The views from the mountain were absolutely breathtaking. There were very few people who had the good fortune of owning property that possessed this panoramic vista, and those who did were neighborly. The mantra of the mountain was, “Holler if you need help, otherwise people will leave you be.” They all shared the same infrastructure – road, power lines, a water table. Yet what really connected them was their shared experience of living in such a remote place during the harshest, even life threatening situations of blizzards and windstorms.
While they were neighborly, they were not necessarily close friends. Even still it came as a complete surprise the day one of the neighbors began to adorn his property with massive political flags and banners. And in that moment, a seismic shift occurred as the polarized world outside their hillside hideaways landed in their mountain top zip code. It wasn’t long before neighbors began grumbling and finally somebody decided to go and see if the big banner bearing neighbor could be reasoned with to remove his – as they referred to – “political pollution”. Unfortunately, the conversation quickly became heated, then screaming about first amendment rights ensued.
As the months went on and things became more divisive throughout the country, the same was true on the mountain. Other neighbors with different political perspectives put up their own signs. The lines were drawn. Folks who had been good neighbors, helped out when needed, respected each other’s privacy, were now embroiled in an all out mountain feud.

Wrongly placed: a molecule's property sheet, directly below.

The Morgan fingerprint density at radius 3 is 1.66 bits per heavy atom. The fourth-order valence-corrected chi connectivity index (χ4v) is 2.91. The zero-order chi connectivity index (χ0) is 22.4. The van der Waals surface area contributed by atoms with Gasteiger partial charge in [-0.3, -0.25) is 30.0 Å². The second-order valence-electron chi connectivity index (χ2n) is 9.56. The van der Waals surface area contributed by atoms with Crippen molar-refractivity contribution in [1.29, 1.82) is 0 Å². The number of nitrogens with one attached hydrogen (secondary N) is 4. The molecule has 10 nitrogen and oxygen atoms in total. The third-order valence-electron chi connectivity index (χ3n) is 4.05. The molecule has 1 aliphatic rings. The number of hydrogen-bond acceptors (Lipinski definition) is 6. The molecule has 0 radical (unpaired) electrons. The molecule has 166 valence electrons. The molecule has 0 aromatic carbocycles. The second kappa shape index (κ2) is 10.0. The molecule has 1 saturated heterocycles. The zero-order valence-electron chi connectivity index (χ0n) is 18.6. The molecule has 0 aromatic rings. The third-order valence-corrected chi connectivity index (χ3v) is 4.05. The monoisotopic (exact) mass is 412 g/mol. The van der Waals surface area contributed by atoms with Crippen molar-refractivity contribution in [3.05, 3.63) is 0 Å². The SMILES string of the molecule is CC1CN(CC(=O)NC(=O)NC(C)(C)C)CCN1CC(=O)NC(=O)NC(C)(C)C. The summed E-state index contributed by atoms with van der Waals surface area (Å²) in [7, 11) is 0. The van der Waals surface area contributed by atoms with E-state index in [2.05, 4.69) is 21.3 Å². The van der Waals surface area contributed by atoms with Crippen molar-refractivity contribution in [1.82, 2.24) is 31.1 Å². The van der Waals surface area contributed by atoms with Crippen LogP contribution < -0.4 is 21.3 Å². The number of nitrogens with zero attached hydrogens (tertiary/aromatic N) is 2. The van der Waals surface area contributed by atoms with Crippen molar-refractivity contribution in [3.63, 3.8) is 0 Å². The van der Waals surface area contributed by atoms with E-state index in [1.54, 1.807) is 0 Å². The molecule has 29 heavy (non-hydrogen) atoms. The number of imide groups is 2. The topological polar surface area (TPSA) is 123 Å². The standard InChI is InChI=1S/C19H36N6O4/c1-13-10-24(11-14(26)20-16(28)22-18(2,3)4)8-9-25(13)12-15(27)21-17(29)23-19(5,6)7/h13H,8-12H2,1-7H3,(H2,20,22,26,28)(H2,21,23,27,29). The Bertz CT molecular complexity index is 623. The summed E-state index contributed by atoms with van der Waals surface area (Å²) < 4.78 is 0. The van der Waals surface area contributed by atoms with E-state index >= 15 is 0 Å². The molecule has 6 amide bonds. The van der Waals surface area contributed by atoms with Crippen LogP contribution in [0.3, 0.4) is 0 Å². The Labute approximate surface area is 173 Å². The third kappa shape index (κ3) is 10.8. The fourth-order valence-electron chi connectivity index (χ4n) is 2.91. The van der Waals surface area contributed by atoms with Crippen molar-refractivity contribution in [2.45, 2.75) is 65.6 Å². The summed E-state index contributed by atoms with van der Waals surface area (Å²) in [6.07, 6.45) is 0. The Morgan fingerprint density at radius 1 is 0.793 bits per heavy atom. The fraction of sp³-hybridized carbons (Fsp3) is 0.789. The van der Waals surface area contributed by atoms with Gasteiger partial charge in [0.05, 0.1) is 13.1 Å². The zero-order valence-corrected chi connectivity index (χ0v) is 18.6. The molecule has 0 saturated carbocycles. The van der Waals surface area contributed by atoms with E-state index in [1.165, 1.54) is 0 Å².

One season moved on to the next and the temperature outside began to match the heat between neighbors. And then one night a storm moved onto the mountain. With hundreds of lightning strikes and fierce winds, suddenly an entire wall of fire was heading their way. Scrambling for their lives every neighbor jumped into action, bull dozing fire breaks, clearing trees and pumping all the water they could on each of the mountain homes. They were in the fight of their lives and they knew there was very little time before they would all need to evacuate.
Over the following few days all of the neighbors sheltered at the local high school gym. Their time together battling the elements and waiting to hear any update on their homes deepened their connection like never before. They shared stories of their common love of the mountain and deep appreciation for each other despite the occasional challenging circumstances that came their way.
A number of days later when they returned to their mountain, thanks to their good collective work and that of the firefighters in the air and on the ground, every one of their homes was spared. Thanks be to God!
Even amidst the deepest divisions the reality is we are all connected. Many of us desire independence, when in fact, at the end of the day, none of us is an island. We are all interdependent on each other. While our opinions and perspectives may greatly differ, our lives are intertwined branches from the same vine, all called in the end to bear the good fruit for each other.